It makes me think about the difference between owning something and taking ownership of something. You see, I think that there are some people in the 21st century who believe that they own the church but they don’t want to take ownership OF the church.

Owning something means that you paid a price to possess it. It doesn’t necessarily mean that you take care of it once you have it. It might mean that you pay someone else to take care of it. It may mean that you don’t take care of it at all.

But taking ownership of something means that possessing it isn’t the main goal, it means that you take responsibility for it. When it succeeds, you rejoice. When it fails, you lament. As it goes, so you go. You don’t abandon it when things aren’t going well. You stick by it.

A few years back, a phrase became popular to utter, “I love Jesus, but I hate the church.” The thing about that phrase is that the church is the bride of Christ. So, if you say that you love Jesus and hate the church, that’s like telling your best friend that you love him but you think his wife is a……well, you get it.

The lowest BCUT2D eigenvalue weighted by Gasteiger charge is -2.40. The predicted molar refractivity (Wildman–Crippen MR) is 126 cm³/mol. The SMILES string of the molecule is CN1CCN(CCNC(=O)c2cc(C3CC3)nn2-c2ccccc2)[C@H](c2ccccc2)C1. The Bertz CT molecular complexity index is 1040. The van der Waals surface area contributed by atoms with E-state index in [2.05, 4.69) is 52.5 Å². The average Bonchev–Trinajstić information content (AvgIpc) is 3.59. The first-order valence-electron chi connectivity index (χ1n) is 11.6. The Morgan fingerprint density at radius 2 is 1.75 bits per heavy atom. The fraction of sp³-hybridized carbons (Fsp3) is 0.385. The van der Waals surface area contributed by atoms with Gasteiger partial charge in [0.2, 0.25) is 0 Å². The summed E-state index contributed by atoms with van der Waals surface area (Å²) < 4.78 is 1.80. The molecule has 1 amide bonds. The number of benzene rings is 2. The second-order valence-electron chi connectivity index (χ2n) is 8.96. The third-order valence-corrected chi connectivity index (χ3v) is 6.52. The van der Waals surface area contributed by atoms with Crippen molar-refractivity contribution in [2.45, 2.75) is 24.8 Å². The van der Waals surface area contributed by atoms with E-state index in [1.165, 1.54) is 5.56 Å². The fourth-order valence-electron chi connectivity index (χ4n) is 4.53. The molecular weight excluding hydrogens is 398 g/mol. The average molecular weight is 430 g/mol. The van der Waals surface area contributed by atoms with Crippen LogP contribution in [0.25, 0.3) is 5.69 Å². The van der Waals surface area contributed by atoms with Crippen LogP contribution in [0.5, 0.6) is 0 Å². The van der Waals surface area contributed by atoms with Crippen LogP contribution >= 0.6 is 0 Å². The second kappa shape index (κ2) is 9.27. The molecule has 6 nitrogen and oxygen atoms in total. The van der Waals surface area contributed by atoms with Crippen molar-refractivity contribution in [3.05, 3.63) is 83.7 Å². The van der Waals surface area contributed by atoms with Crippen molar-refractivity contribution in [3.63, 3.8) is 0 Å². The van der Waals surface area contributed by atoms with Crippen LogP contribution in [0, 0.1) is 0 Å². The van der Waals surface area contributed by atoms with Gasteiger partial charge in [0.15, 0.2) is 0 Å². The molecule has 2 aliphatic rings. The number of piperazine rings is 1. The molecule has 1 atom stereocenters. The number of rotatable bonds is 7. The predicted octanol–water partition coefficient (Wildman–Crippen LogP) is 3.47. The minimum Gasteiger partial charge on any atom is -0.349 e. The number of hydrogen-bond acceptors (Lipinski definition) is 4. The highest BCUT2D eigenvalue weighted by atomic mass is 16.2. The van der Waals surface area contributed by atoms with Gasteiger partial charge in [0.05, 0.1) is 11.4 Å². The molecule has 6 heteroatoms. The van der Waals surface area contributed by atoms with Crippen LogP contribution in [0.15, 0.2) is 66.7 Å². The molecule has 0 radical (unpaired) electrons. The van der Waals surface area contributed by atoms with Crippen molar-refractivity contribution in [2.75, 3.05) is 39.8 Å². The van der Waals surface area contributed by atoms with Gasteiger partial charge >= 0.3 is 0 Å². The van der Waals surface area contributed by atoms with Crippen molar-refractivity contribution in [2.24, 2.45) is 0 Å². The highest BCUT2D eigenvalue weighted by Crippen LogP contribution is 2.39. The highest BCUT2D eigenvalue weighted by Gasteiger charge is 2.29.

As we launch out with this new church, I want to allow God to build us into a place where people take ownership. I don’t want people to feel like because they have given money towards the ministry of the church that they somehow own the church and get to call the shots. If anyone owns the church, it’s Jesus, she is his bride, but I don’t think it’s about owning, it’s about loving and committing to her.

No, the church is not perfect, but neither are any of us. Abandoning her when she shows her imperfections is no better than abandoning your spouse the moment he or she begins to show that they are human.

I hope and pray that when people come to see what God is building through us, the specific local expression of his body, that they will see people taking ownership of the church rather than owning the church. I hope that they see beyond the flaws of the people who are there and instead see the flawless head of the church, Jesus Christ, who we are all seeking to be more like every day.

Loving Well